I sat out about six dives. When it was time to go back in the water, my ‘buddy’ Flo had a meltdown. She informed the crew I was NOT ALLOWED to be part of the buddy trio – to share her private divemaster. Not surprisingly, they went along with her wishes.

I was without a buddy again.

Three more days to go on the ship and I was counting down the hours.

To be continued…..

When #scuba guides put your life at risk

floetcSo how did I end up alone, in choppy seas struggling to catch my breath?

The three people in this photo, plus Jose the dive guide, the mastermind behind the dive plan. That’s how.

When Ivan proved to be a dangerous and disastrous dive partner/buddy, I became Jose’s buddy.

Only Jose was busy shooting video. He wasn’t paying attention to me OR the other seven divers in our group, IMHO.

Now, Jose has a ton of experience in the tricky Galapagos waters – he works there. I don’t. Which meant I sucked down the air in my tank a lot quicker than him. Buddies are supposed to surface together, but there was NO WAY Jose was coming up with me.

So, he pointed out Flo and Eduardo (remember he was her private guide) and indicated via hand signals that I should surface with them.

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Jose and his GoPro

Only, Flo and Eduardo didn’t know about Jose’s plan, and when I joined them at a depth of about 15 feet, they completely ignored me. Eduardo couldn’t have cared less about me because he was working for Flo and ONLY Flo.

When it was time for me to go to the surface (I couldn’t stay down any longer because I was low on air) Eduardo and Flo didn’t come with me.

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Panga (aka zodiac)

So, that’s how I ended up alone on the choppy surface. In a current. My panga boat ignoring my calls for help and moving further and further away to pick up other divers.

Buddy separation is how divers die. Perhaps I shouldn’t have gone along with Jose’s plan. That would have meant NOT diving. After I’d paid roughly $10,000 CDN for this bucket list trip, all in.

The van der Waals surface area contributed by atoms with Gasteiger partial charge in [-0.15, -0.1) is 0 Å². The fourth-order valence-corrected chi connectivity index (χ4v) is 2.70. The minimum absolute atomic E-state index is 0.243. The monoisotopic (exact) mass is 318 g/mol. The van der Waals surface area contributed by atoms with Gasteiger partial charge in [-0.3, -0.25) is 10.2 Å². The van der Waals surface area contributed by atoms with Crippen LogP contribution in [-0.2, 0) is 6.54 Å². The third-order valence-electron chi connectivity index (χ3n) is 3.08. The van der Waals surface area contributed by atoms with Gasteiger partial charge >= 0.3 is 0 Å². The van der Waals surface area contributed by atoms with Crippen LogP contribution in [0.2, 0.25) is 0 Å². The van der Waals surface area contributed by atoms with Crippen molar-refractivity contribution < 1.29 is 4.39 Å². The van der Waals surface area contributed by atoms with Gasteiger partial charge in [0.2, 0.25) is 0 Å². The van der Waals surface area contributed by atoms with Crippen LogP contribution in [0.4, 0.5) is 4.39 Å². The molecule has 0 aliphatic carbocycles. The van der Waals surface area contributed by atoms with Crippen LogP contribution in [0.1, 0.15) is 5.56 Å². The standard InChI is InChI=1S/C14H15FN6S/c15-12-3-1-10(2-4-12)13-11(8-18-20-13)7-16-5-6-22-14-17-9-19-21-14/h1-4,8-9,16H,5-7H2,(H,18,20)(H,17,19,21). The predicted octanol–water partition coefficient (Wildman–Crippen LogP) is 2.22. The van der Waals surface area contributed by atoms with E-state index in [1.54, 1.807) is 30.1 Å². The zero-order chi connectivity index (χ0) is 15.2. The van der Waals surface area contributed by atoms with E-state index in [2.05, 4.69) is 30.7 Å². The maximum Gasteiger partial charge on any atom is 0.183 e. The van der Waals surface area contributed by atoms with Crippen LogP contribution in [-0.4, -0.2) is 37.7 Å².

The dive operator didn’t indicate, when I made my reservation, that a safe and suitable buddy system wouldn’t be provided.

Remember, AT LEAST two women divers on this vessel have drowned since 2009. One was an unaccompanied diver like me. The other, a Chinese national, was travelling with a dive club and buddied up with a useless Ivan-like character, I’ve been told.

Oh, did I mention the operator was expecting a minimum $500USD tip at the end of the week for this crew?

To be continued…..

Left to #die #scuba #diving in #Galapagos?

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The zodiac (panga). The yacht had two. This is how we were taken to/from dive sites.

I’ve never before had the feeling I might not survive a scuba dive. It happened THREE times diving in the Galapagos in December 2016.

The most terrifying was when the inflatable zodiac (aka panga), to which I was assigned, left me bobbing alone in the choppy surface waters after a dive. Took off without me. Jose was my dive guide and was also supposed to be my buddy.

Luckily, a diver on a different zodiac heard me crying out, “help me”, and pointed me out to the skipper. I was hard to see. The waves were incredibly high.

Still, it was many minutes before they attempted to pick me up. Now, I was so close to the rocks, the zodiac risked getting punctured if it ventured closer. So there I was. Bobbing up and down, hardly able to catch my breath. Becoming more fatigued by the second. Realizing they might not be coming for me.

What did Reuben the dive guide do when they finally moved closer? He shouted at me from the safety of the zodiac, “where’s your dive buddy”?

To which I breathlessly replied, “I don’t have a dive buddy – you haven’t given me a buddy.” panga2

Yup, this is what it had come to. Unwilling to provide me with a safe dive buddy, I was on my own. And, in danger.

“You have to swim to us,” Reuben called out. “We can’t come to you.” Reuben, evidently, wasn’t going to swim out to assist me.

It was difficult, but I did make it the 30 or so feet to the zodiac, swallowing water and gasping for air. I clung to the rope on the side. Breathless and terrified. Reuben asked me to remove my fins and buoyancy jacket. I had NO energy for that.

Hand over hand, I shifted myself to the ladder and held on for dear life. I couldn’t climb it. They insisted I move back onto the rope. I refused, not trusting them. So, Reuben and the skipper pried my hands off the ladder and moved me themselves. Then, they hauled me onto the zodiac with all my gear on.

I remember sitting there in a lump. Too fatigued to move. I have no idea how the eight other divers on the zodiac reacted. A couple did approach me afterwards to see if I was okay.

Back on the yacht, Reuben and Jose went to speak with the captain about the incident.

I sat on deck. Crying, and I’m not a girl who cries easily. A few hours later, I prepared to dive again. I knew I had to. But, not before Reuben and Jose had hatched yet another ‘brilliant’ buddy plan. This one involved Flo’s private dive guide/servant, Eduardo, and he WASN’T happy about it.

To be continued…